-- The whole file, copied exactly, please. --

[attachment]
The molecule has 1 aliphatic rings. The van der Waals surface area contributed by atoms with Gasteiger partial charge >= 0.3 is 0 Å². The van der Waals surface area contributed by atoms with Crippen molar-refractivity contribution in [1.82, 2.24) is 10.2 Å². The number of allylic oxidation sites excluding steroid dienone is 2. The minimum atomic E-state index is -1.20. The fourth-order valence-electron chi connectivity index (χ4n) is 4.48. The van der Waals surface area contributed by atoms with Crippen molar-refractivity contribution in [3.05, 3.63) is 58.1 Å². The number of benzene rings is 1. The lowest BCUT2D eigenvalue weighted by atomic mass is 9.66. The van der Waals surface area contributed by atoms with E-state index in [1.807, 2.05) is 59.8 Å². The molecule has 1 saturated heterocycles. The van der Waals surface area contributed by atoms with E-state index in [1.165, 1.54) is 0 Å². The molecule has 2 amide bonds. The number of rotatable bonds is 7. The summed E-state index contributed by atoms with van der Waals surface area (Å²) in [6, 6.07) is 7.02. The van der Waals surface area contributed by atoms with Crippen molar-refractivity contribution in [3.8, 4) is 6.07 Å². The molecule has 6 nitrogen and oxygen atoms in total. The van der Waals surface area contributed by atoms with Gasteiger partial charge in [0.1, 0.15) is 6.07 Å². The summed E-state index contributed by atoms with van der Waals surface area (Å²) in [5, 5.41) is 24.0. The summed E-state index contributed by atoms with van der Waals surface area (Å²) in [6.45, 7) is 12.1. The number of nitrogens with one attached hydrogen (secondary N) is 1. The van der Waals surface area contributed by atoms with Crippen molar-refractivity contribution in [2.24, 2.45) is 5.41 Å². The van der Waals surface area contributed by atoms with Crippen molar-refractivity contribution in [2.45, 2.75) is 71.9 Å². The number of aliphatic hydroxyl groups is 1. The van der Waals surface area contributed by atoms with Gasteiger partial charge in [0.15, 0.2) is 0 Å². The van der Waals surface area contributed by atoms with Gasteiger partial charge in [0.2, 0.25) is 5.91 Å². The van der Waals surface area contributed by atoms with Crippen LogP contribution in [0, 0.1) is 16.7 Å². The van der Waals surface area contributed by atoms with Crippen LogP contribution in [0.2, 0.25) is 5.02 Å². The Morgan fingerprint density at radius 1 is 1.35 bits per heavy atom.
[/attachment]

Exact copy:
The molecule has 1 aliphatic rings. The van der Waals surface area contributed by atoms with Gasteiger partial charge >= 0.3 is 0 Å². The van der Waals surface area contributed by atoms with Crippen molar-refractivity contribution in [1.82, 2.24) is 10.2 Å². The number of allylic oxidation sites excluding steroid dienone is 2. The minimum atomic E-state index is -1.20. The fourth-order valence-electron chi connectivity index (χ4n) is 4.48. The van der Waals surface area contributed by atoms with Crippen molar-refractivity contribution in [3.05, 3.63) is 58.1 Å². The number of benzene rings is 1. The lowest BCUT2D eigenvalue weighted by atomic mass is 9.66. The van der Waals surface area contributed by atoms with E-state index in [1.807, 2.05) is 59.8 Å². The molecule has 1 saturated heterocycles. The van der Waals surface area contributed by atoms with E-state index in [1.165, 1.54) is 0 Å². The molecule has 2 amide bonds. The number of rotatable bonds is 7. The summed E-state index contributed by atoms with van der Waals surface area (Å²) in [6, 6.07) is 7.02. The van der Waals surface area contributed by atoms with Crippen molar-refractivity contribution in [3.8, 4) is 6.07 Å². The molecule has 6 nitrogen and oxygen atoms in total. The van der Waals surface area contributed by atoms with Gasteiger partial charge in [0.1, 0.15) is 6.07 Å². The summed E-state index contributed by atoms with van der Waals surface area (Å²) in [5, 5.41) is 24.0. The summed E-state index contributed by atoms with van der Waals surface area (Å²) in [6.45, 7) is 12.1. The number of nitrogens with one attached hydrogen (secondary N) is 1. The van der Waals surface area contributed by atoms with Crippen molar-refractivity contribution in [2.24, 2.45) is 5.41 Å². The van der Waals surface area contributed by atoms with Crippen molar-refractivity contribution in [2.45, 2.75) is 71.9 Å². The number of aliphatic hydroxyl groups is 1. The van der Waals surface area contributed by atoms with Gasteiger partial charge in [0.15, 0.2) is 0 Å². The van der Waals surface area contributed by atoms with Gasteiger partial charge in [0.2, 0.25) is 5.91 Å². The van der Waals surface area contributed by atoms with Crippen LogP contribution in [0, 0.1) is 16.7 Å². The van der Waals surface area contributed by atoms with Crippen LogP contribution in [0.2, 0.25) is 5.02 Å². The Morgan fingerprint density at radius 1 is 1.35 bits per heavy atom.